Companies that don't have the resources to create a solo Web site like those of Protocol Systems and Qosina have a growing number of vendors to help them. A particularly popular approach is the "virtual mall" concept, single sites where many device companies can establish their own presences, or "storefronts," typically with the guidance of the "mall" owner.
Among the first providers of Internet mall space devoted to medical products is the Lancet OnLine Corp. (Cambridge, MA). The company's Web site, called Avicenna, targets health-care professionals as its users, and device companies, among others, as its tenants. Included in the information services offered is a "virtual trade show," where medical device companies can highlight the products and services they provide to the clinical community.
Another early provider of mall space is Compliance Solutions, Inc. (Durango, CO), sponsor of MEDMarket, which president Thomas Slater prefers to describe as a "virtual industrial park."
Both Avicenna and MEDMarket offer their tenants a proprietary space in which to provide a wide range of services to device company customers, including basic product information, demonstration software that can be downloaded, and ongoing technical support. Neither provider, however, suggests that product purchases are likely to be made via the Internet any time soon.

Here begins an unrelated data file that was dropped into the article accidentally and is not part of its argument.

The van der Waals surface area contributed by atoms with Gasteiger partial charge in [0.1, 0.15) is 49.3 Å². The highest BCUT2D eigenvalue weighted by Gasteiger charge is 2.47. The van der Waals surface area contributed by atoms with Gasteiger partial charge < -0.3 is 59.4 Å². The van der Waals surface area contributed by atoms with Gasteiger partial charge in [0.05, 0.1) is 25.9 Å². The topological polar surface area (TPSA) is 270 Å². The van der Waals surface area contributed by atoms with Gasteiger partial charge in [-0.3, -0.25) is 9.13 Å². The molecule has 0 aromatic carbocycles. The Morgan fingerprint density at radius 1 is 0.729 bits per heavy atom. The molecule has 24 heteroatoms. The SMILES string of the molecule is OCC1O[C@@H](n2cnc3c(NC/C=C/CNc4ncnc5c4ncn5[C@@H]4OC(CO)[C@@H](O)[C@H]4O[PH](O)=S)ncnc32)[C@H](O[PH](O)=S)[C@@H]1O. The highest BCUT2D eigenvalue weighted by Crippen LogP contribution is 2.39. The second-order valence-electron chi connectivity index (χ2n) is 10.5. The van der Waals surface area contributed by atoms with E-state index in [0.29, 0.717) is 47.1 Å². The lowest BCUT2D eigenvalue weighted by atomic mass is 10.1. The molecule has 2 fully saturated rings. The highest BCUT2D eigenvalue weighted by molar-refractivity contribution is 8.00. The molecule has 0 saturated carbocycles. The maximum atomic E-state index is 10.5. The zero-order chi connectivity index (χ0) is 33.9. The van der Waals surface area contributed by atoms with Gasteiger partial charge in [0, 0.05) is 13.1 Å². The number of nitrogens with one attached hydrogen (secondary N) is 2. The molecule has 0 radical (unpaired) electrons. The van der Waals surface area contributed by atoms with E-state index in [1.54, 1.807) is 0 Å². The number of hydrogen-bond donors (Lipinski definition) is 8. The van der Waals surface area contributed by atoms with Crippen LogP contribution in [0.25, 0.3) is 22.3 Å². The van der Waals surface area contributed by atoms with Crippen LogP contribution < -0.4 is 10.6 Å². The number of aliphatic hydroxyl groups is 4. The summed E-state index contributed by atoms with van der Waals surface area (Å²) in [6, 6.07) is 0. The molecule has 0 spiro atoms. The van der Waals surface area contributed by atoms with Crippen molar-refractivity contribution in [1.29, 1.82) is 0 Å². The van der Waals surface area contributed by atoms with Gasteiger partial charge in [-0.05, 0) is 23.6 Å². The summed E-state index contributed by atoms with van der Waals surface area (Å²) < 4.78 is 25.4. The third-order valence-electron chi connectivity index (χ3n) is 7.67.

According to Anne Marie Biernacki, Lancet OnLine's director of product design, "the purchase of medical products over the Internet is not a realistic model now. Purchases are generally made by committee, and after a great deal of investigation." But although the Internet isn't the medium of purchase, she says, "a presence on the Web can help influence the purchasing decision by providing detailed, up-to-the-minute information on a company's products."
MEDMarket's Slater adds that the Internet can also significantly expand markets, particularly for small companies. The Web gives such firms cost-effective international access, he says. "A small company won't be able to advertise in New Zealand, for instance, but by being on the Web, it may give a distributor in New Zealand the opportunity to find it."